CHARLESTON, S.C. (CN) — Alex Murdaugh, the once-powerful scion of a Lowcountry legal dynasty, will stand trial Monday in Walterboro on accusations he gunned down his wife and youngest son nearly two years ago at the family’s rural hunting lodge.
The trial is expected to be one of the most closely watched in South Carolina’s history, the climax of a lurid saga that transformed the life of a feared trial lawyer into a macabre morality play amid allegations of corruption, addiction and murder.
Prosecutors say blood spatter evidence, GPS data and a cellphone video all connect Murdaugh to the killings, but it was unclear in the days before trial what evidence would be admitted. Murdaugh’s veteran defense attorneys, Dick Harpootlian and Jim Griffin, have aggressively challenged the admissibility of the alleged blood spatter found on the shirt Murdaugh wore the night of the killings.
State grand jury chief prosecutor Creigton Waters told Colleton County Judge Clifton Newman at a hearing last month his team did not know whether they would use the blood spatter as evidence. But prosecutors have offered a motive for the killings: The imminent threat of “personal, legal and financial ruin” drove the 54-year-old disbarred attorney to commit the heinous crimes, according to court filings.
Murdaugh shot his loved ones to draw attention away from his own misdealings, prosecutors argue, as multiple investigations threatened to expose the attorney’s decadeslong grift of law clients that netted him nearly $9 million. The case’s roots run deeper than the heinous killings, according to prosecutors, and help explain why a seemingly respectable man might murder his wife and son.
Murdaugh has maintained his innocence since his indictment in July. His defense attorneys requested a speedy trial, arguing investigators were too quick to blame the father for the double homicide.
“Alex wants his family, friends and everyone to know that he did not have anything to do with the murders of Maggie and Paul,” the attorneys said in a statement after his arrest. “He loved them more than anything in the world.”
Murdaugh called 911 the night of June 7, 2021, to report finding the bodies of Maggie Murdaugh and their son, Paul, outside the family’s 1,772-acre hunting estate in unincorporated Colleton County.
“I need the police and ambulance immediately,” he told dispatchers, his voice quivering in the recorded call. “My wife and child have been shot badly.”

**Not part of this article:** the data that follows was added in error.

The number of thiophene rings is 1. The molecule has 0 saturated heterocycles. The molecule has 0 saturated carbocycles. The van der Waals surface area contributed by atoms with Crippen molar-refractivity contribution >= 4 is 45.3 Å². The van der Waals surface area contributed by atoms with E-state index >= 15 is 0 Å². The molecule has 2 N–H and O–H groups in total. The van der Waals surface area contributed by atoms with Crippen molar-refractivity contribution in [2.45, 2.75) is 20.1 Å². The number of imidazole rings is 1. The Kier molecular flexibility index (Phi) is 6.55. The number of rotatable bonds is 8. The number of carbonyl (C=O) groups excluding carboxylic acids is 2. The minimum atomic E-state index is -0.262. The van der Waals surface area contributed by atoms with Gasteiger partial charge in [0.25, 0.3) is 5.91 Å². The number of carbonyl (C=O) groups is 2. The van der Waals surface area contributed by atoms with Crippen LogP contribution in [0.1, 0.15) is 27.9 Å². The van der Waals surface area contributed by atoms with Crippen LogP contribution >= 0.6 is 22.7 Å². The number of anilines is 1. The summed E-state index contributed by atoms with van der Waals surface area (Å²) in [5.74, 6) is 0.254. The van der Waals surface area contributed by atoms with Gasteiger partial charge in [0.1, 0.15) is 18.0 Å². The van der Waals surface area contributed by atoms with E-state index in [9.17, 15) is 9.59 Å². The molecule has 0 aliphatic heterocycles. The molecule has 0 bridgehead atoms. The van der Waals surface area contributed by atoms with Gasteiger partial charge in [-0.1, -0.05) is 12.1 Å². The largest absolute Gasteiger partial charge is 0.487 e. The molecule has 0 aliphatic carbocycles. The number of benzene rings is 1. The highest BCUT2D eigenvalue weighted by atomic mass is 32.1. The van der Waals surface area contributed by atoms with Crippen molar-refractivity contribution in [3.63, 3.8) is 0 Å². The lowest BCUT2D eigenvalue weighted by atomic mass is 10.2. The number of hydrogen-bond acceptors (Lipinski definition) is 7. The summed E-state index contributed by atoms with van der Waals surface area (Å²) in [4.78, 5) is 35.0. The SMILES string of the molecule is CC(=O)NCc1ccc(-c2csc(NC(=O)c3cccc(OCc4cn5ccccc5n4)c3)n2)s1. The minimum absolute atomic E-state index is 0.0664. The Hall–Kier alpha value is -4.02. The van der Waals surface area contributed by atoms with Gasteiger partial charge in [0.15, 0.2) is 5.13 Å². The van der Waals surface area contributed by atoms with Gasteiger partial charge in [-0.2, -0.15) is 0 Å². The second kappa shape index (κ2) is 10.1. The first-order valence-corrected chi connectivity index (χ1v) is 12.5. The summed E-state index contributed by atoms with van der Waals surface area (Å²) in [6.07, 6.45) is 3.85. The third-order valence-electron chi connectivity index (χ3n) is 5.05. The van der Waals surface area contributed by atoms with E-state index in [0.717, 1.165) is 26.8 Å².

State and local investigators swarmed the compound in the days after the killings. The mother and son were found dead near some dog kennels on the property. Maggie Murdaugh, 52, was shot five times with a rifle, while two shotgun blasts ended her 22-year-old son’s life.
The news stunned residents of the nearby town of Hampton, where the Murdaugh clan had established a formidable legal dynasty over the past century. Beginning in 1920, three generations of Murdaughs were successively elected solicitor for the Fourteenth Judicial Circuit, prosecuting crimes in five counties across the southern part of the state. A portrait of Murdaugh’s grandfather hung on the wall of the courtroom where he was indicted on the murder charges.
In 2006, Randolph Murdaugh III left the solicitor’s job to practice in the family’s law firm – Peters, Murdaugh, Parker, Eltzroth & Detrick — founded in 1910 by his great-grandfather. There, he worked with his two sons, Alex and Randy, both of whom specialized in personal injury.
PMPED built its reputation on eye-popping awards from suits targeting large corporations. In 2002, Forbes magazine wrote about the firm’s use of a state loophole that allowed South Carolina residents to file their suits against out-of-state companies in any county they pleased, as long as the company did business there. With a sympathetic Hampton County jury hearing its cases, PMPED attorneys could earn a million-dollar award when someone slipped at a big-box store as far away as Greenville.